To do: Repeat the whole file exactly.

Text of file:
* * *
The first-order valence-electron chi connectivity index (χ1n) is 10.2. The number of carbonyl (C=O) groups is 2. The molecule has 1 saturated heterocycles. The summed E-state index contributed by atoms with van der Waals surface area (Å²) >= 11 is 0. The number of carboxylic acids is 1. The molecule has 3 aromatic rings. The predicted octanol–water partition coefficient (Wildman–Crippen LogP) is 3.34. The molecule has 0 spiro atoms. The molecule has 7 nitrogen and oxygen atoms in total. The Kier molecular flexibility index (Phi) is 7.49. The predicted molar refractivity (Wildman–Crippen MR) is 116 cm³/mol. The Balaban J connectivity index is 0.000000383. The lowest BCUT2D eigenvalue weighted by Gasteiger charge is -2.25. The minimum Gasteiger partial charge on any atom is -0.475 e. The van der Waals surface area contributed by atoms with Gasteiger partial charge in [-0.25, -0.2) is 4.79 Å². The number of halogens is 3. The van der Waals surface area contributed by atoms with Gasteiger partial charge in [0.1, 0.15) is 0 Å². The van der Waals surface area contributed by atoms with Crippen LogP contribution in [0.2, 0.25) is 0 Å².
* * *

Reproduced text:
The first-order valence-electron chi connectivity index (χ1n) is 10.2. The number of carbonyl (C=O) groups is 2. The molecule has 1 saturated heterocycles. The summed E-state index contributed by atoms with van der Waals surface area (Å²) >= 11 is 0. The number of carboxylic acids is 1. The molecule has 3 aromatic rings. The predicted octanol–water partition coefficient (Wildman–Crippen LogP) is 3.34. The molecule has 0 spiro atoms. The molecule has 7 nitrogen and oxygen atoms in total. The Kier molecular flexibility index (Phi) is 7.49. The predicted molar refractivity (Wildman–Crippen MR) is 116 cm³/mol. The Balaban J connectivity index is 0.000000383. The lowest BCUT2D eigenvalue weighted by Gasteiger charge is -2.25. The minimum Gasteiger partial charge on any atom is -0.475 e. The van der Waals surface area contributed by atoms with Gasteiger partial charge in [-0.25, -0.2) is 4.79 Å². The number of halogens is 3. The van der Waals surface area contributed by atoms with Gasteiger partial charge in [0.1, 0.15) is 0 Å². The van der Waals surface area contributed by atoms with Crippen LogP contribution in [0.2, 0.25) is 0 Å².